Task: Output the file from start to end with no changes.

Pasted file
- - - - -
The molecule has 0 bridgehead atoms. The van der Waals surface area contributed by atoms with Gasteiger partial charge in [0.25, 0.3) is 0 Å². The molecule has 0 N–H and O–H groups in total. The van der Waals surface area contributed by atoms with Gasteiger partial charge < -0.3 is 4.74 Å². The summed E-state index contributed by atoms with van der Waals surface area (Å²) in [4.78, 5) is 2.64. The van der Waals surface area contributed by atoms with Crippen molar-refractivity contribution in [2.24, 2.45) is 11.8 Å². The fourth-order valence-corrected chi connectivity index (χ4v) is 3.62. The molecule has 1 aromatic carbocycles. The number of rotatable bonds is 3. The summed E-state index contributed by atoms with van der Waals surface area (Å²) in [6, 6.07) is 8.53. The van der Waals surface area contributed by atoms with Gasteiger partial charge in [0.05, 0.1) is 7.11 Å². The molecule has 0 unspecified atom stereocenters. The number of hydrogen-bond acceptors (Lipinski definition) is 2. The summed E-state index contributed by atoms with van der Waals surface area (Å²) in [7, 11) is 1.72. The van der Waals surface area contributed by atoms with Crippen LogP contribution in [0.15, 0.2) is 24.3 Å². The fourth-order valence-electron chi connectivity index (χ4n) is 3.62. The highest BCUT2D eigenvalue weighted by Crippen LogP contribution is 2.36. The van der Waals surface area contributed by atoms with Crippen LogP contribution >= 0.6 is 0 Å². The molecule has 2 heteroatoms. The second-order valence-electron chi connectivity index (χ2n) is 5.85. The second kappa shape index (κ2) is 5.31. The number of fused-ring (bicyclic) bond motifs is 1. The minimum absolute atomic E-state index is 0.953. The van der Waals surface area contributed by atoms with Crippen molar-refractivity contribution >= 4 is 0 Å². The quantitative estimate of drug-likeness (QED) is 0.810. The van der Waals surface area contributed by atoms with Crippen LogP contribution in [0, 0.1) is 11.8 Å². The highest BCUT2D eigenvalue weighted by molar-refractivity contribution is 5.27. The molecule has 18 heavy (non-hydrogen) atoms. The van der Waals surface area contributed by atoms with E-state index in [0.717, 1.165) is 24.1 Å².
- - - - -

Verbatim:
The molecule has 0 bridgehead atoms. The van der Waals surface area contributed by atoms with Gasteiger partial charge in [0.25, 0.3) is 0 Å². The molecule has 0 N–H and O–H groups in total. The van der Waals surface area contributed by atoms with Gasteiger partial charge < -0.3 is 4.74 Å². The summed E-state index contributed by atoms with van der Waals surface area (Å²) in [4.78, 5) is 2.64. The van der Waals surface area contributed by atoms with Crippen molar-refractivity contribution in [2.24, 2.45) is 11.8 Å². The fourth-order valence-corrected chi connectivity index (χ4v) is 3.62. The molecule has 1 aromatic carbocycles. The number of rotatable bonds is 3. The summed E-state index contributed by atoms with van der Waals surface area (Å²) in [6, 6.07) is 8.53. The van der Waals surface area contributed by atoms with Gasteiger partial charge in [0.05, 0.1) is 7.11 Å². The molecule has 0 unspecified atom stereocenters. The number of hydrogen-bond acceptors (Lipinski definition) is 2. The summed E-state index contributed by atoms with van der Waals surface area (Å²) in [7, 11) is 1.72. The van der Waals surface area contributed by atoms with Crippen LogP contribution in [0.15, 0.2) is 24.3 Å². The fourth-order valence-electron chi connectivity index (χ4n) is 3.62. The highest BCUT2D eigenvalue weighted by Crippen LogP contribution is 2.36. The van der Waals surface area contributed by atoms with Crippen LogP contribution >= 0.6 is 0 Å². The molecule has 2 heteroatoms. The second-order valence-electron chi connectivity index (χ2n) is 5.85. The second kappa shape index (κ2) is 5.31. The number of fused-ring (bicyclic) bond motifs is 1. The minimum absolute atomic E-state index is 0.953. The van der Waals surface area contributed by atoms with Crippen molar-refractivity contribution >= 4 is 0 Å². The quantitative estimate of drug-likeness (QED) is 0.810. The van der Waals surface area contributed by atoms with Crippen LogP contribution in [0, 0.1) is 11.8 Å². The highest BCUT2D eigenvalue weighted by molar-refractivity contribution is 5.27. The molecule has 18 heavy (non-hydrogen) atoms. The van der Waals surface area contributed by atoms with E-state index in [0.717, 1.165) is 24.1 Å².